Same as with assistive equipment and service animals-you shouldn’t even touch somebody else’s instrument without asking, usually. Again, unless some kind of unusual familiarity or intimacy creates an exception
Yes. And also, this is *especially* the case if they are not present. Because some instruments are easy to break accidentally in ways that aren’t obvious. If you touch someone’s instrument when they’re not there, they can’t stop you from doing things that will break it.
Serious musicians often experience their instruments as an extension of their body. In any case, their instruments are usually deeply personal things.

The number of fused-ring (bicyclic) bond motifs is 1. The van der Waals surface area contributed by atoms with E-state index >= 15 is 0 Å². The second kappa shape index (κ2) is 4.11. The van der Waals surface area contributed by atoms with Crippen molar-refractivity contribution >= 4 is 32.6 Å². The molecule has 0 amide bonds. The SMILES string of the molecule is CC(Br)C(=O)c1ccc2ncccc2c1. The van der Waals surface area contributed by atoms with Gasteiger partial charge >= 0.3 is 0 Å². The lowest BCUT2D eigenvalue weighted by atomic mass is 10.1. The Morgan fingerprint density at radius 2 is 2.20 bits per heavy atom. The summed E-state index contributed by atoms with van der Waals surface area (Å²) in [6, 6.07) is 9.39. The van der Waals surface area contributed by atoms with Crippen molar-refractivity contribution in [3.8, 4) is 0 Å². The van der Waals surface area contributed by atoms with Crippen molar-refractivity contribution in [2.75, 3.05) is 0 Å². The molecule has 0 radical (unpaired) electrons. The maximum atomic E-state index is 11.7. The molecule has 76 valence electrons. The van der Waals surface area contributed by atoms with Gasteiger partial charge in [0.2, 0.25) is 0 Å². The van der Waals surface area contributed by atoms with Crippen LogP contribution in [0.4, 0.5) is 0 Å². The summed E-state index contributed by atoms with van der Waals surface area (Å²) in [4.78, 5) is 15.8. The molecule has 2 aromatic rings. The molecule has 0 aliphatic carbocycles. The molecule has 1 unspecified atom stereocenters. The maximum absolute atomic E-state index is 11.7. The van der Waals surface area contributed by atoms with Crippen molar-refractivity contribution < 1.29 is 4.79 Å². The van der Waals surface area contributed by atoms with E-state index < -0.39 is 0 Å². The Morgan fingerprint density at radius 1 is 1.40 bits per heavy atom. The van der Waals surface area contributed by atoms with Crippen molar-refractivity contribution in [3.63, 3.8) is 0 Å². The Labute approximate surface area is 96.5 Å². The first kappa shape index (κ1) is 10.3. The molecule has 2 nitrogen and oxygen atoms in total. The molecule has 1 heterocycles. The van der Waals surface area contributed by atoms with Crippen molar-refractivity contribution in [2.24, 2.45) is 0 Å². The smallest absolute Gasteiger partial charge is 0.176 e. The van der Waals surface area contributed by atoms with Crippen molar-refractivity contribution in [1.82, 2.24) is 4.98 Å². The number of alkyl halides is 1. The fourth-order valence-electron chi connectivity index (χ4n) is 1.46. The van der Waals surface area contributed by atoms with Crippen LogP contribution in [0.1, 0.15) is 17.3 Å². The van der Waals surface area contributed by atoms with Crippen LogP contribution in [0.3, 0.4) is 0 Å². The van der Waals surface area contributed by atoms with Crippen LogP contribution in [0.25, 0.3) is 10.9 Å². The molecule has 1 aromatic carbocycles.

High-level instruments also tend to be very expensive and difficult to replace.
Therefore, you should never play a musician’s instrument without asking first.
It’s a good idea to err on the side of not asking, unless you have a very good reason to suspect that they might be ok with sharing their instrument. (Eg: you’re very close friends and you’re both musicians, or you know they’ve been ok with other people playing them sometimes). And it’s good to ask in a way that makes it clear that it’s a request, not a demand.
Pianos and keyboards are a partial exception – since it’s relatively difficult to break them, and they’re usually played by more than one person, most people who have pianos are willing to let other people play them. But it’s still good form to ask.